by Sam Blackman
It’s with little surprise that scores of people gathered to send the Tigers off on their journey to Tampa, Fla. as the Tigers embark on winning the National Championship in football.
Crowds gathered in person to send the busses on their journey carrying the Tigers and related staff on their trip to the Greenville-Spartanburg Airport. The crowd could be heard in the distance--a celebration in front of the West End Zone of Memorial Stadium. This backdrop provided a picturesque setting for such an event.
The landmark cheer of “Clemson in Cadence Count” could also be heard as if the game would be played in just a few minutes.
Clemson is behind its Tigers!
Another moving moment occurred when the busses traveling on I-85 North were greeted by fans on several overpasses and hundreds of fans saluted their Tigers and waved to their heroes letting the Tigers know that they appreciated them, as they made their way to the GSP airport. What a great sendoff and one that will be remembered for a long time!
It’s very unique and is probably unmatched across the country—this feeling of admiration for Clemson and the Tigers.
There is something about the Clemson loyalty and the Clemson spirit.
However, this is nothing new for the Tigers. Fans, alumni, students and friends of Clemson have been greeting their Tigers to and fro as they made treks to bowl games and other important events as long as there has been football at Clemson.
On Thanksgiving Day in 1903, Fritz Furtrick, the Tigers’ right halfback scored a touchdown on the last play of the game against Cumberland in a game billed as the “Championship of the South”. Jock Hanvey kicked the extra point (Two point conversions were not legal in 1903). The game was over and Clemson and Cumberland had tied 11-11. The Tigers were co-champions of the south and the SIAA conference, probably the first major milestone in the history of Clemson football.
When word reached Clemson that the game had ended in a tie, the Clemson students and local townspeople built a bonfire and paraded around campus. It was a celebration to demonstrate how happy they were for the Tigers. (The 1903 Clemson Football Team is pictured below.)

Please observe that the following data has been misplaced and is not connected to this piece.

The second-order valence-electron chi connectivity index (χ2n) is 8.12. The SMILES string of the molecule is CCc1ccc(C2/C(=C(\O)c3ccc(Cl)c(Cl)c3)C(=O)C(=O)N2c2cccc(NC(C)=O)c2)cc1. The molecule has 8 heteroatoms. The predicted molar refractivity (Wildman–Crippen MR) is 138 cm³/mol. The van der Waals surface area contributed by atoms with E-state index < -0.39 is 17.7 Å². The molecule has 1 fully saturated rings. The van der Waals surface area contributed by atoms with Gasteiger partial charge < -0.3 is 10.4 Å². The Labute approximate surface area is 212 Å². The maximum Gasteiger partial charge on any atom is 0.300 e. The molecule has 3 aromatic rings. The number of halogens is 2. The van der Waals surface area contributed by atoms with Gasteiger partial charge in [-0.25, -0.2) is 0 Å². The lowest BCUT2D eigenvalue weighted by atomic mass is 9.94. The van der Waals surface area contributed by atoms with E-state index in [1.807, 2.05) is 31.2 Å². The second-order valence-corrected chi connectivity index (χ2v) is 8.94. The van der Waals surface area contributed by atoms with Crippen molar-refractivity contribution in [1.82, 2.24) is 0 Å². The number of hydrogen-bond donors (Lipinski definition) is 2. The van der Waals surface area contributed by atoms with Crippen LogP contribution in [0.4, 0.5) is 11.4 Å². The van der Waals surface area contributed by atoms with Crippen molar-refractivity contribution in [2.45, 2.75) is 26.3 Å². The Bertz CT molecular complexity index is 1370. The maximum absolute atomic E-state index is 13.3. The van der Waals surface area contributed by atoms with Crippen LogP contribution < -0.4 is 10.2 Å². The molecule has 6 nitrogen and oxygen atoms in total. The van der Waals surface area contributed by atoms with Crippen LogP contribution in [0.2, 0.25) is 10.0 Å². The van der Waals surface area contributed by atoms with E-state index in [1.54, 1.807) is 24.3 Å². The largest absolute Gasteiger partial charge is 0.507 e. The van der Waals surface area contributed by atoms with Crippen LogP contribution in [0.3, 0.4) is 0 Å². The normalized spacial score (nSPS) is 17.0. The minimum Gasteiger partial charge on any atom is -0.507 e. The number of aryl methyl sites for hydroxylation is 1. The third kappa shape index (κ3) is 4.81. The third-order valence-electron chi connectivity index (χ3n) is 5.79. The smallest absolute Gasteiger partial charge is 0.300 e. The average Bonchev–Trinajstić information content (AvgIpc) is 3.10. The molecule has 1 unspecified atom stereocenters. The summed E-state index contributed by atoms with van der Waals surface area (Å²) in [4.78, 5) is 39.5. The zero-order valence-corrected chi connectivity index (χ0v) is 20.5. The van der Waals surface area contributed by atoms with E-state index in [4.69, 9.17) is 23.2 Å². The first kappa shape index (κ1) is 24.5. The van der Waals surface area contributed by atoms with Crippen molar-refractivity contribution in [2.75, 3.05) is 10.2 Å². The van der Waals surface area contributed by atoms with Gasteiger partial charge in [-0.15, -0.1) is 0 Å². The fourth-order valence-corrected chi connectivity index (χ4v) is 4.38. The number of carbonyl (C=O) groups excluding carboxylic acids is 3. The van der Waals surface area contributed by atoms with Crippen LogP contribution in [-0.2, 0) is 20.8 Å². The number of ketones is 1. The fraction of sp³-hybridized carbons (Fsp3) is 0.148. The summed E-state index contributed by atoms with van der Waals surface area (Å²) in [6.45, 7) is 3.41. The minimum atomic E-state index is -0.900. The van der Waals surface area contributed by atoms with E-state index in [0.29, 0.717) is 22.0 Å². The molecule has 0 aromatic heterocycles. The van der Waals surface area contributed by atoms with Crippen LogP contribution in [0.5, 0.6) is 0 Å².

On November 2, 1929, Kentucky defeated Clemson 44-6 in Lexington, KY. However this did not deter the Clemson spirit and how the cadets felt about their Tigers. The entire Clemson student body met the Tigers at the train station and loaded the football team on wagons that were pulled by horses and paraded down College Avenue while yelling traditional cheers. The cadets wanted the Tigers to know they were behind them no matter the score. The students knew they were tired and didn’t want them to have to walk back to campus after their long trip. It must have been quite an event.
There have been crowds at the Anderson Airport to see the teams off as they started a journey to different games and bowl contests in the 1940’s and 1950’s. (Below is a picture of a large crowd gathered at the Anderson, SC Airport to welcome home the Tigers during the 1948 season.)
In the 1970’s and 1980’s large crowds met the Tigers at the GSP airport when this was allowed. Long-time radio voice of the Tigers, Jim Phillips would announce the time the Tigers would be coming back home before signing off, so fans could greet the Tigers coming back from a trip.
More recently an often-asked question is “when is Clemson returning back to campus?” Scores of people want to meet and greet them when they get back home to Clemson. Social Media helps answers this question.
What makes Clemson so special and so unique? For so many people, Clemson is distinctive for so many reasons. It’s a place where they met their spouse, or it was a place that prepared them for the real world. It was a place where young men became soldiers and fought and continue to serve to keep America free. When Clemson was a military school a sense of brotherhood was developed and cultivated. It’s definitely a place that excels academically as well as athletically and is ranked high in both worlds. There’s really no one correct answer—there are so many reasons why it’s one-of-a-kind place. So many people fall in love with the school and it’s a love that is instantaneous and that lasts a lifetime.
With the support of IPTAY, it is evident that many people love the school. It’s one of the best if not the best when raising money for scholarships. On football Saturdays, with over 80,000 fans in attendance, Clemson becomes the fourth largest city in the state of South Carolina.
Joe Sherman, an alumnus and former athlete and employee of Clemson, said it best in a speech he made when he was retiring from the school: “There’s something in these hills that brings together and binds together and holds together men and women of all persuasions, of all heights, sizes, weights, and cultural backgrounds—something that cuts across every difference, spans every gap, penetrates every wall—something that makes a man or a woman stand taller, feel better, and say with high pride to all within earshot, “I went to Clemson.”